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Thursday, June 20, 2024
HomeNewsLocal newsSenate Changing Rules for Hospital Board Membership

Senate Changing Rules for Hospital Board Membership

The territory’s hospital governing board will be able to have members who work at the hospitals, if legislation approved in the Health, Hospitals and Human Services Committee on Friday becomes law.

Sen. Kurt Vialet, sponsor of the measure, said the governing board for the Gov. Juan F. Luis Hospital went an extended period without a quorum, and while the nine-member board has a bare quorum of five members now, it has not had a nurse or physician representative on the board for 13 months.

"Way back," Vialet said, active doctors and nurses who worked on staff were allowed to serve, but at some point the law was changed out of concern for a conflict of interest. Vialet said language would be put in the code to require members to recuse themselves if they had a conflict of interest. Ensuring the board had a quorum was crucial, he said.

The hospital lost certification for a period in 2014 (See Related Links below), and Vialet said, "One of the deficiencies cited by CMS (Centers for Medicare and Medicaid Services) was we needed to have a functioning board."

Several physicians and nurses testified in support of the change, while suggesting the bill be changed to simply allow hospital employees to serve. The bill originally would have allowed the Association of Hospital Employed Physicians to choose two members of the JFL board.

Senators amended it to simply remove the restriction on hospital employees serving and applied it to both hospitals.

Hospital board member Troy de Chabert Schuster said it has been difficult to find physicians and nurses who are not employed directly or indirectly by the hospital to serve. Currently there are only five board members and one member’s term expires in January 2017, at which point the board will no longer have a quorum, he said.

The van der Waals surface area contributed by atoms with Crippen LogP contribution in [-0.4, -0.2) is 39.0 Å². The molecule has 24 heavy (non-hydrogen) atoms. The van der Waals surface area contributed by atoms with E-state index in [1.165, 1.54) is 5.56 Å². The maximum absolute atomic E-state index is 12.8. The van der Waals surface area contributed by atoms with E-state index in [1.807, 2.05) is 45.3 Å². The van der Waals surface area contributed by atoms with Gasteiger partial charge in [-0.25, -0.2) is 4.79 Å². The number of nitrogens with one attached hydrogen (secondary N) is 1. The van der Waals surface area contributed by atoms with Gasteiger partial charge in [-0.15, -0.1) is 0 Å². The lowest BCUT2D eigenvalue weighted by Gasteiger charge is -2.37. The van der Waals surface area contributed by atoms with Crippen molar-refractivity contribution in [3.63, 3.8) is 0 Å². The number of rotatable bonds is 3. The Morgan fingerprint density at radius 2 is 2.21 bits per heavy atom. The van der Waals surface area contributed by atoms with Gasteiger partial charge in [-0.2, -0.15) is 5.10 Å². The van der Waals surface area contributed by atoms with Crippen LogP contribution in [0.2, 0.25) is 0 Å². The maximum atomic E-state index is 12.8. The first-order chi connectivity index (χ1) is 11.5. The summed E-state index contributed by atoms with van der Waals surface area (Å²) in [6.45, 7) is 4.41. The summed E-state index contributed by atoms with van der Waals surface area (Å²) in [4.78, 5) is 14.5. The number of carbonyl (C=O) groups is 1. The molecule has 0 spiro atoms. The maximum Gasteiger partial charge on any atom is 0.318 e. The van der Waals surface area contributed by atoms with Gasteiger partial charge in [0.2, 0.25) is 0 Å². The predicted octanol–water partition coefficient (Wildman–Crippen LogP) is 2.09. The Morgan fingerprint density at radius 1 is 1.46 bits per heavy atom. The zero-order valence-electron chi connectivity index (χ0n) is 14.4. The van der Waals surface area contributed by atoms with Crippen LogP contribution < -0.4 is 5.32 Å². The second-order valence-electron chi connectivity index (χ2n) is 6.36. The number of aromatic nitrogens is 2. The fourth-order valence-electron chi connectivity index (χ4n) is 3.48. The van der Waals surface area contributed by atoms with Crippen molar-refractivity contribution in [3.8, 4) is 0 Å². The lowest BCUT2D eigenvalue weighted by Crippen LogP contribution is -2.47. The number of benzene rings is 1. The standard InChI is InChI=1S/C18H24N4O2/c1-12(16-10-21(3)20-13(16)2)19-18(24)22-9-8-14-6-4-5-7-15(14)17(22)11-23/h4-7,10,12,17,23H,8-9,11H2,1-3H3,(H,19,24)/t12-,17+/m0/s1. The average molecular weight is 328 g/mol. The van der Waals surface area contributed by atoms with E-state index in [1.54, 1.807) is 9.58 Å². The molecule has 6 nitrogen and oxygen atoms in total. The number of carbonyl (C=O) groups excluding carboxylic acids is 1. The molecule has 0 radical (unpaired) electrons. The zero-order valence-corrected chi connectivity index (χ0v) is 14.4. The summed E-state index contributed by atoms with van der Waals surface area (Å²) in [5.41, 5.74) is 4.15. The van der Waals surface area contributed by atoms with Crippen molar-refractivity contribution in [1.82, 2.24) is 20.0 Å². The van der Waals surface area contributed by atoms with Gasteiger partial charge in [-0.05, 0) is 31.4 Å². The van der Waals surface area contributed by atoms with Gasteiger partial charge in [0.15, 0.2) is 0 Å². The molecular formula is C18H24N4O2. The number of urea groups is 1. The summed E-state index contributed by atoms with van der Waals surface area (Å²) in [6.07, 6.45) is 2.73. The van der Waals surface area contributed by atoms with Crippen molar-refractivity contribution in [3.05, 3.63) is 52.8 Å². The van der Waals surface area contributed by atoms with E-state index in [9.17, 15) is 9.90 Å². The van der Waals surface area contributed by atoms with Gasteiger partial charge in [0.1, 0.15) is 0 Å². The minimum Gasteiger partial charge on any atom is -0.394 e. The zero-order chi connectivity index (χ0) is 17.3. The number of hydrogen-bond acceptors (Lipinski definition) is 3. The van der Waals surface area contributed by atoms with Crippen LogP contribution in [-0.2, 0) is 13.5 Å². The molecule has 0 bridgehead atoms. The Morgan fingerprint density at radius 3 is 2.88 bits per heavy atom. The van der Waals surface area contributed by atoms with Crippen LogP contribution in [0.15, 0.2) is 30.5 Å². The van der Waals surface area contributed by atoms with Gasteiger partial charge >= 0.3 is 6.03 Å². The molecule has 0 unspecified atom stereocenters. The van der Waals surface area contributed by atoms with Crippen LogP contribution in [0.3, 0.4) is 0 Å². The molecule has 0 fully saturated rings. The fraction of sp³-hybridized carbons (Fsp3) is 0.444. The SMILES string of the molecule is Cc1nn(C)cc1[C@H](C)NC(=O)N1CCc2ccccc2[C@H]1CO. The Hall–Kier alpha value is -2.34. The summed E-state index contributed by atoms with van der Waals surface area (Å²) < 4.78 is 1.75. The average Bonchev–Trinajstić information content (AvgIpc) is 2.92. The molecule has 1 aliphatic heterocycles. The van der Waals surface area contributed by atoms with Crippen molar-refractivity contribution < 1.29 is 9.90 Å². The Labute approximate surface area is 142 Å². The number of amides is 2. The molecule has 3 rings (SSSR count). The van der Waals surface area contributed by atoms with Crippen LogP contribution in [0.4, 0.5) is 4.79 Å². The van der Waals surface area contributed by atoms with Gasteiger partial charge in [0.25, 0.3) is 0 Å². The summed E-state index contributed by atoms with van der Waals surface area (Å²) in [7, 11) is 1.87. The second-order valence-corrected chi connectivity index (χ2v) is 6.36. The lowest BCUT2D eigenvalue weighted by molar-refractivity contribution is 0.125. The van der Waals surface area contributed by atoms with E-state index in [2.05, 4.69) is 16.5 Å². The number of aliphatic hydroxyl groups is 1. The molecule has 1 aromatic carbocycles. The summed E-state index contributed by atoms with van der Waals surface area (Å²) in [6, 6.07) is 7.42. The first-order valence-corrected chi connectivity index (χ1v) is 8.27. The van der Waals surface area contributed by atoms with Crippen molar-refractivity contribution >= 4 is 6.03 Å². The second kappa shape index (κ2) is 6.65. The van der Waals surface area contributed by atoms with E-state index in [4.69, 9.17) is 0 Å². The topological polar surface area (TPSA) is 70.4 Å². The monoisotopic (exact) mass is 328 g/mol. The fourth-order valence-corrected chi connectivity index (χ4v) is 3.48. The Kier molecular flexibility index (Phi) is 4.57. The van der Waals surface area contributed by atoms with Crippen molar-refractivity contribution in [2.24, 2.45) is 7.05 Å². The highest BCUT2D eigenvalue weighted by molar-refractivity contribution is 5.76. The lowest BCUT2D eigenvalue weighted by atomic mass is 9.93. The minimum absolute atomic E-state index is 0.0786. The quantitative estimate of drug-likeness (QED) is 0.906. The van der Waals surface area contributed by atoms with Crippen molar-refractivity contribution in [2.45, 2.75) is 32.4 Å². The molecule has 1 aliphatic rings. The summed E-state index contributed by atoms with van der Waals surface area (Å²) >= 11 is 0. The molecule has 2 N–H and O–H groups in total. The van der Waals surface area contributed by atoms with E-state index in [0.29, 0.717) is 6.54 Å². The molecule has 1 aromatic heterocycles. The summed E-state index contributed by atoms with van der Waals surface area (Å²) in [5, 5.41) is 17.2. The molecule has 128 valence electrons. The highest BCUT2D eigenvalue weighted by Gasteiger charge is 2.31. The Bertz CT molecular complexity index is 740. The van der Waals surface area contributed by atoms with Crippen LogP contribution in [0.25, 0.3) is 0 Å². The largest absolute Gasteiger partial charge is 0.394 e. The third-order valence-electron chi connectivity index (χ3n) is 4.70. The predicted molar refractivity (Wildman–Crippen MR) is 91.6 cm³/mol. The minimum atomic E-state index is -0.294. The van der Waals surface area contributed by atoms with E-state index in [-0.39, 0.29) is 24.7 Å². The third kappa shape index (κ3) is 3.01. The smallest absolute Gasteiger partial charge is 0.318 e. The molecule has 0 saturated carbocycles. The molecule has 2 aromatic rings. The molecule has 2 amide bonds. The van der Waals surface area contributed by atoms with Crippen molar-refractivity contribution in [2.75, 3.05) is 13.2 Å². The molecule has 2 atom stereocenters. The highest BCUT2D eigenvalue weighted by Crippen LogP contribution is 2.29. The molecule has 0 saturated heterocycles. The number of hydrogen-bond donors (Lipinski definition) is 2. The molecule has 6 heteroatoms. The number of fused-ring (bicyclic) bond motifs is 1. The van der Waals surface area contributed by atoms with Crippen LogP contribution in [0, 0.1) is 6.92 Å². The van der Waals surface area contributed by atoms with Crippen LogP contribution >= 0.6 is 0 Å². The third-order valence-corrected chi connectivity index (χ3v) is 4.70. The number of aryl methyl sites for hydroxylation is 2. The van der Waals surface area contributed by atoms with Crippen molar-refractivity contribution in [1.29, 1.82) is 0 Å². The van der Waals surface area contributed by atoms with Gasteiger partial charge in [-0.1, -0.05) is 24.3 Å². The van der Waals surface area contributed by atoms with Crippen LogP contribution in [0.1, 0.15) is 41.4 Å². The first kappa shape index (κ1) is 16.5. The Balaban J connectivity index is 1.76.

De Chabert Schuster said, "CMS will deem the JFL hospital no longer in compliance with its governance qualifications" and the hospital will lose certification, with private insurers dropping out soon after.

The committee also approved a measure to have the V.I. Territorial Emergency Management Agency issue a "silver alert," notifying police, first responders and the public when an adult suffering from dementia is reported missing.

Voting to send both measures on to the Rules and Judiciary Committee for more consideration were Vialet, Sens. Marvin Blyden, Jean Forde, Novelle Francis and Nereida "Nellie" Rivera-O’Reilly. Sens. Justin Harrigan and Almando "Rocky" Liburd were absent.

The committee held for amendment bills:

–           to require private companies with more than 10 employees that handle hazardous material to provide health insurance;

–           to require physicians to disclose clinical laboratories in which they have a financial interest and prohibit them from referring patients to those labs;

–           and changing guardianship rules for the incapacitated, prohibiting guardians from restricting personal contacts or communications.

Vialet said the guardianship provisions would be amended and offered during the next session of the Legislature.

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